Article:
Friday, April 09, 2021

Automatic Text Summarization: use of Artificial Intelligence (AI)


A huge amount of information is generated every day from many sources like news, social media, RSS feeds, and others. It is difficult for one to read and digest all content at the same pace, so this needs to be effectively summarized to be useful. The Automatic Text Summarization has become essential that reduces the large text of a document to a summary but conveying the gist of the whole document.

Tuesday, March 02, 2021

Experience the joys of the physical library right in your web browser with Open Library Explorer


We all have seen the whole year of 2020 hit severely by the Covid-19 pandemic. All schools, colleges, universities, and libraries were closed. People were bound to stay inside their homes and study with the limited resources they have. This need brought a paradigm shift in the ways of access to the resources. Library communities across the world have taken many initiatives of making maximum resources available online to a large number of users during this pandemic. Open Library Explorer is one of these.

Open Library Explorer

The beta version of Open Library Explorer has just launched in December 2020 to receive your feedback. It is a digital interface that gives readers the feeling as if they are navigating a physical library. Readers can seamlessly navigate to the sea of books anywhere online with a better experience.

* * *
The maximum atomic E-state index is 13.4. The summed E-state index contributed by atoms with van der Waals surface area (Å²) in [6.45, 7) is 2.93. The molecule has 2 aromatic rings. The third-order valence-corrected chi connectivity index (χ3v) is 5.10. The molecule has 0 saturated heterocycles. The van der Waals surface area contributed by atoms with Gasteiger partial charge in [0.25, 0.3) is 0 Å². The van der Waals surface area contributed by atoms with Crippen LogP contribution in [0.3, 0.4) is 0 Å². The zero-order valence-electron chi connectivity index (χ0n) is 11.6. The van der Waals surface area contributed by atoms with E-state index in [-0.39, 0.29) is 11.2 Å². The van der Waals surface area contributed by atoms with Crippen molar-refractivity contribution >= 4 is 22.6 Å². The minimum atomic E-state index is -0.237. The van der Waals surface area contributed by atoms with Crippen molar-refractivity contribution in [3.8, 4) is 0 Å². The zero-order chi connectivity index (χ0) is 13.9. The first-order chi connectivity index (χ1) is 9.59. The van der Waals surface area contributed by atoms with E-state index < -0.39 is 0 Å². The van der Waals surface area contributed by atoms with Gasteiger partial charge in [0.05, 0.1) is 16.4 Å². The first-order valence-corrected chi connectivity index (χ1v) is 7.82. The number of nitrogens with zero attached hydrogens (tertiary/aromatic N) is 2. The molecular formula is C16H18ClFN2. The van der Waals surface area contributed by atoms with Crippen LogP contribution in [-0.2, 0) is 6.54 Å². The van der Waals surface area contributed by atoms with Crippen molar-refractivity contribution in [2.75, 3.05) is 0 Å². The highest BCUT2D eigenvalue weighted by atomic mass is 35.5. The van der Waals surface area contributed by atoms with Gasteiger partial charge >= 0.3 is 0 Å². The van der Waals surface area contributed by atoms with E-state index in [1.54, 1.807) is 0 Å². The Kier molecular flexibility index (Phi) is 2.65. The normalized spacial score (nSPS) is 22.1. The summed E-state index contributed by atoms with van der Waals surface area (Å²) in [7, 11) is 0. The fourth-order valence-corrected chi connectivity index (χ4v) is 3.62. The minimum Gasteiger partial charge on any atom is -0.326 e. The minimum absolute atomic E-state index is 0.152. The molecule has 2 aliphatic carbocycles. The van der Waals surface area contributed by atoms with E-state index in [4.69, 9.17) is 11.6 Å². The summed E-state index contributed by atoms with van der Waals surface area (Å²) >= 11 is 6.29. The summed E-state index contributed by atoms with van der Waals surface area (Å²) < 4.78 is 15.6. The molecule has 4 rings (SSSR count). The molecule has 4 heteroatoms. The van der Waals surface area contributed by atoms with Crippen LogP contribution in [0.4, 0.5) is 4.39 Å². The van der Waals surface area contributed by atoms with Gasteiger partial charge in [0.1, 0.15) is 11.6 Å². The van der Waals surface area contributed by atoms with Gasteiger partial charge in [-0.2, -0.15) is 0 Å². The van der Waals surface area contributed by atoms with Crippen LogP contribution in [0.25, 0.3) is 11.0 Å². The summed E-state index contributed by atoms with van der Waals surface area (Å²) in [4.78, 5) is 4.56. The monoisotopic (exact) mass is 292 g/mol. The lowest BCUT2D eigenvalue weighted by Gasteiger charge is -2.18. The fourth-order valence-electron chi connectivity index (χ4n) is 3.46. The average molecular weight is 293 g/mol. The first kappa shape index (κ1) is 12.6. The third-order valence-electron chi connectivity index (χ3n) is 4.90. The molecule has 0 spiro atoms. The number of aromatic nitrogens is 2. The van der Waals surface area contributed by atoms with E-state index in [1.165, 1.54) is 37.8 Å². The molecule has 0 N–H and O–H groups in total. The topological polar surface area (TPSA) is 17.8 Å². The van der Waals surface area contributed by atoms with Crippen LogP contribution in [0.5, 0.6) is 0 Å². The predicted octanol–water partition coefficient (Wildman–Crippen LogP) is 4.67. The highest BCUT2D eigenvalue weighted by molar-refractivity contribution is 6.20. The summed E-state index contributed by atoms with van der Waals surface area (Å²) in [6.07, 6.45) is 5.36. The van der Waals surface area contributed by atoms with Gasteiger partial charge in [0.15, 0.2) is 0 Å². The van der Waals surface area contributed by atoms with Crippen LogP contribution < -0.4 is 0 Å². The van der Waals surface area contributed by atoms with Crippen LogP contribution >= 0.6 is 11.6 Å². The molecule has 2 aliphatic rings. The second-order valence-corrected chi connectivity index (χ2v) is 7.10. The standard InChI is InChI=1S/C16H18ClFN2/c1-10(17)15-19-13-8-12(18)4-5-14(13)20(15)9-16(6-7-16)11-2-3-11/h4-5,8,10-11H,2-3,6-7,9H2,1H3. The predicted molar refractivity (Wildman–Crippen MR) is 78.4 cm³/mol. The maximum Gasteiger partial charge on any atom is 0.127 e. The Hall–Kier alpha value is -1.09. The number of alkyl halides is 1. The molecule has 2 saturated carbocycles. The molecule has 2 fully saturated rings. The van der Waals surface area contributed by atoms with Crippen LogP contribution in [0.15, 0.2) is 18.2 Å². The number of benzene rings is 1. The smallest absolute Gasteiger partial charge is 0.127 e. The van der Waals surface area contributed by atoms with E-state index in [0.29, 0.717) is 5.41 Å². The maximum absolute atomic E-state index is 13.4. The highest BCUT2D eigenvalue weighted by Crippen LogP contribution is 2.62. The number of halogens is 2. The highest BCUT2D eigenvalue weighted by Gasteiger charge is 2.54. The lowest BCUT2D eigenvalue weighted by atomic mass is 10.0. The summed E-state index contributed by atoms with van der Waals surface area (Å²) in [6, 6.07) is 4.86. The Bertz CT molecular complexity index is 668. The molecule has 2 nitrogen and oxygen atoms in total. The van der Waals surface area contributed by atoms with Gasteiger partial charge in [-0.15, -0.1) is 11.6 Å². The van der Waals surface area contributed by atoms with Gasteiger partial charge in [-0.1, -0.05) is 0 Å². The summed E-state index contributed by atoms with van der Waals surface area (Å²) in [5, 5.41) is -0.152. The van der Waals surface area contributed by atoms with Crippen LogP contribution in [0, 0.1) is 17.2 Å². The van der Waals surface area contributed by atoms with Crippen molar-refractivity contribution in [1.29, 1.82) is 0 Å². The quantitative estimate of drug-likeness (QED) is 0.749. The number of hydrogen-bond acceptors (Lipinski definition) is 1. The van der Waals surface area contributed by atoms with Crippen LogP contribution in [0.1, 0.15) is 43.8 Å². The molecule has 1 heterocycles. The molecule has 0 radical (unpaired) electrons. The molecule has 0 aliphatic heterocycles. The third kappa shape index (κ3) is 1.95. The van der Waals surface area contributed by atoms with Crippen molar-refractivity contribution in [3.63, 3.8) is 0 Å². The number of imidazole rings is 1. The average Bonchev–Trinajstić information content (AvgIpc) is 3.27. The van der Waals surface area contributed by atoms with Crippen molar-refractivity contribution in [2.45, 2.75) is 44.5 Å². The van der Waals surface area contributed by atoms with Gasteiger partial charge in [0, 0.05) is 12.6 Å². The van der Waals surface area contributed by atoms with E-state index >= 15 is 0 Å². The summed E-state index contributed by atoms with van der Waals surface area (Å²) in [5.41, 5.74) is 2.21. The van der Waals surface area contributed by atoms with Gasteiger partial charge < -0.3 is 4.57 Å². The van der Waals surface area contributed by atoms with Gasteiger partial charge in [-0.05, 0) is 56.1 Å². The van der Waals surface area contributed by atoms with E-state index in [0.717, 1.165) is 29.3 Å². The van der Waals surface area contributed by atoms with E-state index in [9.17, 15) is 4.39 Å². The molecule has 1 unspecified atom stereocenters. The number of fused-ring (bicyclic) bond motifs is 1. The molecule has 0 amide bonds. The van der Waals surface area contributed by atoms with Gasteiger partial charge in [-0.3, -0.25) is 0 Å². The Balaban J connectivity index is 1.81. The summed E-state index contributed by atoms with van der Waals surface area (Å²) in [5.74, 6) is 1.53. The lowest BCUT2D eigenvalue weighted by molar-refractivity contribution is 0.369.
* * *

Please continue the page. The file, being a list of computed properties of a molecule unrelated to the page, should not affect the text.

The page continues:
Key features:

  • Open Library Explorer presents you with the clickable shelves arranged category-wise like a computer and information science, religion, social sciences, philosophy, and psychology, etc.
  • The settings on the page allow you to choose between DDC or LC classification schemes.
  • In settings, we can also select the layout of books on the shelf like 3D, 3D Spines, 3D Flat that we want to see.
  • Readers have many options to select from the smart filter on the page to personalize their library.
  • Smart filters give the choice of converting your entire library to transform into a Children's library.

Open Library